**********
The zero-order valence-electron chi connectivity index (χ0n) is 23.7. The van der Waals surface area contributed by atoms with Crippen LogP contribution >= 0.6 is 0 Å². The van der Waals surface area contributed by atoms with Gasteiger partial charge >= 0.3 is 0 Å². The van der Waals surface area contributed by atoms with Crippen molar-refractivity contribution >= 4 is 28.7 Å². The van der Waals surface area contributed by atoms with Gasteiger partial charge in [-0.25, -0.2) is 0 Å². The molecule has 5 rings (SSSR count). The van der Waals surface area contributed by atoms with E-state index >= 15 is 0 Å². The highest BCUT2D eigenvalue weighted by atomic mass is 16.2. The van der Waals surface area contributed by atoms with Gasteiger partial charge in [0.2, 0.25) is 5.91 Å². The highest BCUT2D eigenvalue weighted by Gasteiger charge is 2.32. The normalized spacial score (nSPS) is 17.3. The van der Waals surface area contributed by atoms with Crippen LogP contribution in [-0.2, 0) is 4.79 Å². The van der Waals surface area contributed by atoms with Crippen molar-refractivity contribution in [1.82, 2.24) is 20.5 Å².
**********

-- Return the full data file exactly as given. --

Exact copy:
The zero-order valence-electron chi connectivity index (χ0n) is 23.7. The van der Waals surface area contributed by atoms with Crippen LogP contribution >= 0.6 is 0 Å². The van der Waals surface area contributed by atoms with Gasteiger partial charge >= 0.3 is 0 Å². The van der Waals surface area contributed by atoms with Crippen molar-refractivity contribution >= 4 is 28.7 Å². The van der Waals surface area contributed by atoms with Gasteiger partial charge in [-0.25, -0.2) is 0 Å². The molecule has 5 rings (SSSR count). The van der Waals surface area contributed by atoms with E-state index >= 15 is 0 Å². The highest BCUT2D eigenvalue weighted by atomic mass is 16.2. The van der Waals surface area contributed by atoms with Gasteiger partial charge in [0.2, 0.25) is 5.91 Å². The highest BCUT2D eigenvalue weighted by Gasteiger charge is 2.32. The normalized spacial score (nSPS) is 17.3. The van der Waals surface area contributed by atoms with Crippen LogP contribution in [-0.2, 0) is 4.79 Å². The van der Waals surface area contributed by atoms with Crippen molar-refractivity contribution in [1.82, 2.24) is 20.5 Å².